Why I Do What I Do: They Rejected Porous Sex Toys


My Friday night party this weekend had me a little worried. I live in a predominantly Hispanic community. This can pose a few issues when talking about sex and sexuality because of cultural taboos and socioeconomic factors. The hostess had, in fact, texted me before the party asking if I accepted EBT (US social welfare; card readers need to be specially coded to run them). That’s usually a sign that spending expectations will be low, which always has me worried about affording groceries for the week, but it also often correlates with patriarchal attitudes.  Further, the location of the party was in an older, more established neighborhood, and creeping the hostess’ Facebook I saw she’s native to the city. That means she’s grown up in a state with potentially medically inaccurate sex ed.

Statistically, therefore, the women at this party will have not had sufficient sex education. In a town where I’ve had to explain how to apply lube, where I’ve been shouted at that what I do is against God, and where guests sometimes won’t even show because they aren’t “allowed” by their male partners, I have my work cut out for me.

I was relieved to learn this wouldn’t be Sex Ed 101. They’d mostly attended parties before and were relatively open with this topic with one another, and a lesbian couple would be attending. I decided I could spend some time talking about sex toy materials.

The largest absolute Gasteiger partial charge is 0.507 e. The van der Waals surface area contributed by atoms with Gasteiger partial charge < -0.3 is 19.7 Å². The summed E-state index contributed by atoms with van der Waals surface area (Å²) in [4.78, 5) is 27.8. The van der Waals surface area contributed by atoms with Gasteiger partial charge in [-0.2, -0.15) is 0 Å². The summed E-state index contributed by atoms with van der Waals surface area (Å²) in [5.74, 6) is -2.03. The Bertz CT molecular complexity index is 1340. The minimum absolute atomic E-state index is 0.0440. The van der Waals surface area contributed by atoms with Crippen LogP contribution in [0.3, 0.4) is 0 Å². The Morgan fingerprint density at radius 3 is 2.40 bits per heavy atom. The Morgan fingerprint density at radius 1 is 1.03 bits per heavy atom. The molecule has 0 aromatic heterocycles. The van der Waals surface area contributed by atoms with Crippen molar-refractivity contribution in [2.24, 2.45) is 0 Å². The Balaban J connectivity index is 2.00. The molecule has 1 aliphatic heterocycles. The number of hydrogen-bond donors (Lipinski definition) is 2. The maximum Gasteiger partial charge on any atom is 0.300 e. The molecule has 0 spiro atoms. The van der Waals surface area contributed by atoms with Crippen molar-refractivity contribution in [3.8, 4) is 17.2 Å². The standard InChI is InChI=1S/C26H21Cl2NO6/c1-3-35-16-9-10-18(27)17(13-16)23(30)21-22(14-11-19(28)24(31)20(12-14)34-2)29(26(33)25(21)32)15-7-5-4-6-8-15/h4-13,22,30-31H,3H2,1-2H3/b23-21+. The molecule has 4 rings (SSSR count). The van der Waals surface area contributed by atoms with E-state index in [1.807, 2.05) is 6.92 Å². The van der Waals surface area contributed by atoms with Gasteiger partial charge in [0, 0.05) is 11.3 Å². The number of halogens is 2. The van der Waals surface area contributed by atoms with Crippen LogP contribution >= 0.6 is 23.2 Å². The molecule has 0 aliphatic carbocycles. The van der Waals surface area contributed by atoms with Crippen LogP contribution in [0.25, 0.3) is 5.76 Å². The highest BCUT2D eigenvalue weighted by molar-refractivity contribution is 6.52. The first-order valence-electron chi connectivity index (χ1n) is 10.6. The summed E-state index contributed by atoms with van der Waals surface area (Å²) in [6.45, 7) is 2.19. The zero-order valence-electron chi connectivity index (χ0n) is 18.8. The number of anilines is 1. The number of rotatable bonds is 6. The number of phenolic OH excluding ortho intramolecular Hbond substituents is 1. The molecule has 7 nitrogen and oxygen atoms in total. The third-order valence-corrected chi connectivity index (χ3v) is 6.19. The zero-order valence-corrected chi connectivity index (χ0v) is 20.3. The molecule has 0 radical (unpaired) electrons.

There are tons of resources online regarding toxic and porous sex toys, but not everyone eschews television in favor of reading sex blogs like I do. Part of the reason I do what I do is to disseminate this information to the non-academics, to the women still stuck in the patriarchal matrix, to those who may never discover this information on their own. I spent special care talking about the difference between silicone, glass, metals (stainless steel vs. aluminum), TPR, and TPE. I explained what pthalates and mineral oils are and why it might be pricier to get a quality toy, but well worth it. I made sure to consider budget in my recommendations, and readily admitted that manufacturers can lie, but my company has to take their word for it. They learned that they could spend a lot on a clear TPR plastic porous sex toy they’d have to replace in a year to prevent yeast build-up, or spend less on a 100% medical grade silicone model that would last until the motor died; or for a little bit more, have a rechargeable one with a warranty. They started asking about toys they had and whether they should replace them.

“Mine smells like rubber,” said one counterpart of the gay couple.
“Like a car tire, or a shower curtain?” I asked.
“Yeah! A shower curtain!”

By the end of the night they had a brand new silicone dildo and a machine washable harness.

Sales were just above average, I booked 2 more parties, we had a blast, but most importantly, they learned something. It was heartening to overhear things like, “That one’s the clear plastic. Don’t get that. Get the silicone one,” and “I like the metal one! We like to play with ice.” These are the moments that, no matter how the party does, I feel I’ve accomplished something.

My work here is done.

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